Lecce Puglia Italy

Alberobello Puglia Italy


Italy and Puglia, Molfetta, Fish and a Forgotten Hotel

Molfetta Puglia Italy

It was only a short walk from the Garibaldi monument to the seafront and we emerged from the tangle of streets onto a sweeping crescent of shingle and blue sea that was being softly caressed by a gentle breeze and Kim spotted a bar and as her hunger register was moving from peckish to hungry it seemed prudent to walk in that general direction.  It was siesta time of course and the kitchen was closed but the helpful staff provided us with little bowls of what you might call Italian tapas.

After the emergency snack break we walked towards the old town where there was a lot of activity erecting scaffolding and electric lights in preparation for an important forthcoming anniversary.  It might have been fifty years, it might have been five hundred years but it really didn’t matter to us because the celebrations were planned for a week or two after we will have left and returned home.

At the end of the street was a paved square and a statue of Giuseppe Mazzini, another hero of Italian Unification and in this square old men sat and chatted and played cards outside a sort of Italian equivalent of a British Legion museum with some interesting artefacts from the two World wars of the twentieth century.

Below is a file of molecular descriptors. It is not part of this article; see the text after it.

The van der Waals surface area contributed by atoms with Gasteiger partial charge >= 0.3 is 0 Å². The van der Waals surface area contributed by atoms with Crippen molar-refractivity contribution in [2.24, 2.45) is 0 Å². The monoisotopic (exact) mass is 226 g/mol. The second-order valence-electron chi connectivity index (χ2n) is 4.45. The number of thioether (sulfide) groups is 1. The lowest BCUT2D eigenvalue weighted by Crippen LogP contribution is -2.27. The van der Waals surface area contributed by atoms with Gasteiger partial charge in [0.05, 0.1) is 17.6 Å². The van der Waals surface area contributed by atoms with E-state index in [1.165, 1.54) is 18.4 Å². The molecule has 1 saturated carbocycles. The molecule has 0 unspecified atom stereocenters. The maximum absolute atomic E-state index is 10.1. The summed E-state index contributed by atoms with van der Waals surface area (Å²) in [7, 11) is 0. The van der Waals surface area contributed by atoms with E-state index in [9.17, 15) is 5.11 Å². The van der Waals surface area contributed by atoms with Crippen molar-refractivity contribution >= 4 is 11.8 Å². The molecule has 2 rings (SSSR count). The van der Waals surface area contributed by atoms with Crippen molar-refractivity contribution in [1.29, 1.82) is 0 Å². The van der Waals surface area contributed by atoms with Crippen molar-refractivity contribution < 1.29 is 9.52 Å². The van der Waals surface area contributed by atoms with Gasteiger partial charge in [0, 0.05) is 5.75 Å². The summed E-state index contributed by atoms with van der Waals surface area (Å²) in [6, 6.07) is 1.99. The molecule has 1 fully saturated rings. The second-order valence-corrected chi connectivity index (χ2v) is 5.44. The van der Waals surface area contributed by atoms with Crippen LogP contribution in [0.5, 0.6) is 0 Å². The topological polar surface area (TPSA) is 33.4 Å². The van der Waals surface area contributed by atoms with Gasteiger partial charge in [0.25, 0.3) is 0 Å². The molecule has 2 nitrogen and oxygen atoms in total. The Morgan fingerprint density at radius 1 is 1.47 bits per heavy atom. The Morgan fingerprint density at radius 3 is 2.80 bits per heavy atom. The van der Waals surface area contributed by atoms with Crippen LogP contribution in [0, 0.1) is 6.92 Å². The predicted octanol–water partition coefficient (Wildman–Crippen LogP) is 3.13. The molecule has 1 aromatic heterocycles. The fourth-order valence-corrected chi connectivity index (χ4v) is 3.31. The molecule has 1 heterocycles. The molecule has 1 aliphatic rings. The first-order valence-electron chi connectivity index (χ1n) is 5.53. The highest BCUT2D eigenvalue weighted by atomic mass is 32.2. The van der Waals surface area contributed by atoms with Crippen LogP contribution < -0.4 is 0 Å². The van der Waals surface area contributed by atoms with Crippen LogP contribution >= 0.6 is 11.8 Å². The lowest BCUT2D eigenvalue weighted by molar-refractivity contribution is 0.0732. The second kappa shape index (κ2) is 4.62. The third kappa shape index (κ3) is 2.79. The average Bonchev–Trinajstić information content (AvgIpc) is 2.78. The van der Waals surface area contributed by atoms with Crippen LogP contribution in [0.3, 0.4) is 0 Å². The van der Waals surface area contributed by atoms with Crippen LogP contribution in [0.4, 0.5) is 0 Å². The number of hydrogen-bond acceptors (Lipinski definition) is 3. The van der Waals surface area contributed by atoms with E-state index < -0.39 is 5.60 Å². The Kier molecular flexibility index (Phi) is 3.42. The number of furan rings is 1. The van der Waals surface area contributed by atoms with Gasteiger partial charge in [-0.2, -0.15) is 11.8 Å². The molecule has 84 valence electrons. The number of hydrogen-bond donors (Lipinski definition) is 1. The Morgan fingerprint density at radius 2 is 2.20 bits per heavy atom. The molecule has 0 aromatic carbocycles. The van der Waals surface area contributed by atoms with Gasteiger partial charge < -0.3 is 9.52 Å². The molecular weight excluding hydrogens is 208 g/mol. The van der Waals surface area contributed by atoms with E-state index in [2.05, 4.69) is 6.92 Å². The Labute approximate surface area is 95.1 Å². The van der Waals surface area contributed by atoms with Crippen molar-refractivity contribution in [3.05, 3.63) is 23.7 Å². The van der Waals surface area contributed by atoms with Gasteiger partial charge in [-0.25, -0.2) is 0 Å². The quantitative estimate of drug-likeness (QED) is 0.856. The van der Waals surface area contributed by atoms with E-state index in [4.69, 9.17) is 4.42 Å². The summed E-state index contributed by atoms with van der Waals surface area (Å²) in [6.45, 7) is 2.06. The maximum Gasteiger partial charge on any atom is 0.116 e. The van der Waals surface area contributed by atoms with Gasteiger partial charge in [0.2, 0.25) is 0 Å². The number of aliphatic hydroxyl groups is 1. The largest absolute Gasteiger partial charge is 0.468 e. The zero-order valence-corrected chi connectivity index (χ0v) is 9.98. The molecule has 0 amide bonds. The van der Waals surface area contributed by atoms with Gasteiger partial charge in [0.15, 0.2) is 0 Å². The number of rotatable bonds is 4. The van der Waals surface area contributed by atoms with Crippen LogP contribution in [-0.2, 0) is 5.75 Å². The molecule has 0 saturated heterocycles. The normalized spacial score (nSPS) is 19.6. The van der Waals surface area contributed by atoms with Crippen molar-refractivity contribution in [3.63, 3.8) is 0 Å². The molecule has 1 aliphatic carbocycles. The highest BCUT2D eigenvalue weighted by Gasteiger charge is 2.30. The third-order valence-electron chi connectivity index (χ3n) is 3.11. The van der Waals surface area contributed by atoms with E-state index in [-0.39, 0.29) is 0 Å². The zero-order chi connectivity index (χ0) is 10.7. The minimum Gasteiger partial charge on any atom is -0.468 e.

Fish Market in Molfetta…

As we drew closer to the harbour where fishing boats were tied up against the harbour wall and fishermen were carrying out recently returned to port chores there was a lot of elbow pushing activity at a wood and glass fronted building close by.  This turned out to be the fish market and ragged lines of people were beginning to form in anticipation of bagging a bargain after the afternoon opening of the doors.

Fishermen continued to deliver boxes of fresh fish and inside we could hear the auctioneers fixing the prices and eventually the doors were opened and people were pushing and shoving their way inside.  Inside there were slabs and slabs of fresh fish and on closer examination of the produce it soon becomes clear why we have to put up with stock shortages whilst the Italians, and most of the rest of Europe as well, have such an abundance of choice – we are just far too fussy and our preference for fish is restricted to two or three species that we have fished into a crisis of extinction whilst the Europeans will eat a much greater variety of sea food.